Wherever Shay went, things seemed to happen around him, and to him.

He was a cosmic catalyst, a miracle that changed everything he touched, even if sometimes he didn't realise it.

He was also Konstantin's son.

Not by blood, but in the other ways that mattered.

"Konstantin, look."

He followed where Lucas was pointing, roused from his contemplation. Their altitude was decreasing as they made the approach to the American coast, and although they were still some distance, plainly visible out the aircraft's windows was the majestic outline of The City That Never Sleeps.

Though America had gone through periods of decline and recession in the 21st and 22nd centuries, at times struggling to find direction in the economic and political tumult, it had never lost its status. Even after the global federation formed, many of the deepest fears over the changing of national sovereignty never happened. It had maintained its importance and there was an inbuilt pride that went with that. Over the approximate two dozen decades since artificial gravity had come into play, many of the world's more affluent cities had allowed construction using this technology. Though any larger-scale gravity manipulation on the Earth's surface was carefully monitored, some truly monumental and impressive pieces of architecture were able to be created.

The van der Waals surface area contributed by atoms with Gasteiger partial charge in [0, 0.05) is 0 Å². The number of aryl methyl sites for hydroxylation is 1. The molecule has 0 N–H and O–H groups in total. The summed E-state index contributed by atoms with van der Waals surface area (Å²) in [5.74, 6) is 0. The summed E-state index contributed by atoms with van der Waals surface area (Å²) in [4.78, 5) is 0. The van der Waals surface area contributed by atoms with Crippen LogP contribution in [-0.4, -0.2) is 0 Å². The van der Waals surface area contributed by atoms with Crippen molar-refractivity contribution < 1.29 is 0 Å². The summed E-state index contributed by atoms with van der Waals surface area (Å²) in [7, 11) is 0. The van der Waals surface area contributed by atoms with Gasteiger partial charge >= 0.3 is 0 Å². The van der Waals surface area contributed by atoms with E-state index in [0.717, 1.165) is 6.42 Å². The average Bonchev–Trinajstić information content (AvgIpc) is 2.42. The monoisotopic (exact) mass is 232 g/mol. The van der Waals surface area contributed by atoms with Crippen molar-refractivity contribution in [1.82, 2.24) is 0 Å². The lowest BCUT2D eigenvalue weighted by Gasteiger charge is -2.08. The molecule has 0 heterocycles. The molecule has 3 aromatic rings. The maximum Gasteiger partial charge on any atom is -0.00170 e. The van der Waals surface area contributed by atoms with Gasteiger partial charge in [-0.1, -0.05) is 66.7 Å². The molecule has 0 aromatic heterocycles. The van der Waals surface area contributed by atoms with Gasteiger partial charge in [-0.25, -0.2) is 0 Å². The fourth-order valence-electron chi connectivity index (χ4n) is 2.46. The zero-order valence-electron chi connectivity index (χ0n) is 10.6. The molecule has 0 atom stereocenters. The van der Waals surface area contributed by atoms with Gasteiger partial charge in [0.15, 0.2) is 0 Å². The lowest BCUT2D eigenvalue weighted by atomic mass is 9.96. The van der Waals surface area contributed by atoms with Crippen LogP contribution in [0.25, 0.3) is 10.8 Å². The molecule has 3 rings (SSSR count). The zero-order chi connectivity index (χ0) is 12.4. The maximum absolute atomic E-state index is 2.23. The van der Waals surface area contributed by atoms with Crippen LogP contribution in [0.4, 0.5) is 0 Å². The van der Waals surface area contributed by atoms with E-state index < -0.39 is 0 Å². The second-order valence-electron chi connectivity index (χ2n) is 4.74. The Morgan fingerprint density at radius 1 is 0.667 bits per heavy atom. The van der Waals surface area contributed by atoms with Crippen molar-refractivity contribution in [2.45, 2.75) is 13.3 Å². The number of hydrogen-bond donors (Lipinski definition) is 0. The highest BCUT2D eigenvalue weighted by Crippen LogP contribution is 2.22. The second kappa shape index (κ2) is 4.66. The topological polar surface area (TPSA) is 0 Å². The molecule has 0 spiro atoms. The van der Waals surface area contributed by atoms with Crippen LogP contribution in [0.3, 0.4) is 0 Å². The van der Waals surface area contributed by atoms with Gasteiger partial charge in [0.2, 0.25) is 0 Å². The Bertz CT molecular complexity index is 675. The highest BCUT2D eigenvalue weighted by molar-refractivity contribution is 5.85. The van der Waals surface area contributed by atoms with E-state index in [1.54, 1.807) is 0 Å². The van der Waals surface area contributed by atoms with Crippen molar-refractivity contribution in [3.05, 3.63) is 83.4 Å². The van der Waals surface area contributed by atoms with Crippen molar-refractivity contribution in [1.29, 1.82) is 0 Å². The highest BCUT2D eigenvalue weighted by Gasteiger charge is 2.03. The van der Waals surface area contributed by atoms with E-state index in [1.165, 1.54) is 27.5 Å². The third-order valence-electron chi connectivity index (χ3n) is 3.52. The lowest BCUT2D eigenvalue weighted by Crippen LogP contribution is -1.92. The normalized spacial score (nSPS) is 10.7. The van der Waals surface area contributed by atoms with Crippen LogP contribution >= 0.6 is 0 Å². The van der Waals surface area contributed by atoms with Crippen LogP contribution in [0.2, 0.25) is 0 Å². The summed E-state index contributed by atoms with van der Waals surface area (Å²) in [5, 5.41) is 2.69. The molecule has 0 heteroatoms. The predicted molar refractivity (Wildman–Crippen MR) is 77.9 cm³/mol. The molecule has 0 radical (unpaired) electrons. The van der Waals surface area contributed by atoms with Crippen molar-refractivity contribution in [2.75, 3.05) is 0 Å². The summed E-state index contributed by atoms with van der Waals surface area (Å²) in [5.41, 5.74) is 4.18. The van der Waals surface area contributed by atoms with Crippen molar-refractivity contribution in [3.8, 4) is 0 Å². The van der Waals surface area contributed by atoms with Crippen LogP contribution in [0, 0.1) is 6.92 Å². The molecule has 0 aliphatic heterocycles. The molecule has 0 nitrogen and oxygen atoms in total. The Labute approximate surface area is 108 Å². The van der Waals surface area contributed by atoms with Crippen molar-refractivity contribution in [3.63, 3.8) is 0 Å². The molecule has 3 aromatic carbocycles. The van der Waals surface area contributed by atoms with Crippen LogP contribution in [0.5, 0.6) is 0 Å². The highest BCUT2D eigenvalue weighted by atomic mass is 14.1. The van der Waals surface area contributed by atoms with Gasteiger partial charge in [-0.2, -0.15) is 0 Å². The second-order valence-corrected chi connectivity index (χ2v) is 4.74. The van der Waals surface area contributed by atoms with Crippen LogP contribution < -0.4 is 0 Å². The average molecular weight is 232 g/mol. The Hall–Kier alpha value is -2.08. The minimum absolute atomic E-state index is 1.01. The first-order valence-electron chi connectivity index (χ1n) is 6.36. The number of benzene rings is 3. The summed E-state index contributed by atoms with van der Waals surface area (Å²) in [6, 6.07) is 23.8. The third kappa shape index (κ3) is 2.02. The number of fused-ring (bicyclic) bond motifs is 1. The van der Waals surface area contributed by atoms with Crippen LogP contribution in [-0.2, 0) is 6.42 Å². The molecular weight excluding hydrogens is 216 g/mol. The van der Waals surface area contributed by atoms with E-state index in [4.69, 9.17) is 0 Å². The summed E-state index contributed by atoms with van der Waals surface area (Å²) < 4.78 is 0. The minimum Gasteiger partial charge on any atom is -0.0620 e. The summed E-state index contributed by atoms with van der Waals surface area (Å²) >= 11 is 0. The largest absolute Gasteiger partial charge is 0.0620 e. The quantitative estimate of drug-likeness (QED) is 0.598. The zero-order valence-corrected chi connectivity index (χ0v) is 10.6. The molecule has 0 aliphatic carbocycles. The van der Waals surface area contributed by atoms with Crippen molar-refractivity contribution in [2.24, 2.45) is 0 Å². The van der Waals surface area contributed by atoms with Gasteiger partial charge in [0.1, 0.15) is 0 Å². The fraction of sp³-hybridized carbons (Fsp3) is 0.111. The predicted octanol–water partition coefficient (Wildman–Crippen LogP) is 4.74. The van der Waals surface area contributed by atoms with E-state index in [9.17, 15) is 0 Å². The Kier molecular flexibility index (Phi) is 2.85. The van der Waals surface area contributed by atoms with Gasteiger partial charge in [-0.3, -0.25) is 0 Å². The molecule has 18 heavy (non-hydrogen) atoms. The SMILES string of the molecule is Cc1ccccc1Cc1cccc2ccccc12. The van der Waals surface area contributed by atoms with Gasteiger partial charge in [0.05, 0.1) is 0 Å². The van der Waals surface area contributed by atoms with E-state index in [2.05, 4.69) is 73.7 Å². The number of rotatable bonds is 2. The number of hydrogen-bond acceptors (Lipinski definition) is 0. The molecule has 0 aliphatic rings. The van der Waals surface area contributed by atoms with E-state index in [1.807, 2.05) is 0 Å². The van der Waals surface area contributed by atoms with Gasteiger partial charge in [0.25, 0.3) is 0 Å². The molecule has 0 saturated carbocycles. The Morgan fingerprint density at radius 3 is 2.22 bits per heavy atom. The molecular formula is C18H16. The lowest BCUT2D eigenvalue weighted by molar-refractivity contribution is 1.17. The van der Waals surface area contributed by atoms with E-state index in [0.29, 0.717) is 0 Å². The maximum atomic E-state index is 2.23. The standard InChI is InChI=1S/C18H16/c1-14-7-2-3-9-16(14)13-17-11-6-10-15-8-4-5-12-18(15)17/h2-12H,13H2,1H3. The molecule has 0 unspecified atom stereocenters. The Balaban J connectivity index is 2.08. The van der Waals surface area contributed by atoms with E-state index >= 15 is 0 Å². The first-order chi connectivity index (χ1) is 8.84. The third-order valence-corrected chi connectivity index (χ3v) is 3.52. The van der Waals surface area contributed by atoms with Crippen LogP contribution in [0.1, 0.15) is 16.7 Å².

Nowhere was this more apparent than New York City.

The Russian gaped at the immensity as they cruised in, the cloud cover dispersing in the early evening sky while they descended. Aspira might have been a rival to this place in 2104, the ruins on Lucere an example of what once was, but the New York of 2318 was another step up altogether. In the intervening time, the metropolis had grown vertically as much as outward. The boroughs were not immune, the highrise having spawned there too, but Manhattan was where the attention was drawn.

Like the home of some titanic godly being, it defied logic and was stupefying in its grandeur. Sky-bridges connected colossal towers, improbable shapes supported by or entirely suspended through the magic of anti-gravity. Some were glimmering spires of glass and metal; some were contorted organic offerings that existed purely because they could. Mass-transit lines weaved between the man-made forest of colour and shape, a snake through the trees. All over, lights were beginning to come on, bright dots that mingled with the natural light in a pattern of illumination.

"Incredible."

"As they are fond of saying here: everything is bigger in America." Lucas shrugged, indifferent. "You should see Hong Kong and Tokyo. Rio is something as well, and Moscow too. One day we'll take you there."

Moscow.

He wanted to see it. Some day when it was safe and the world was not such a violent place, he would.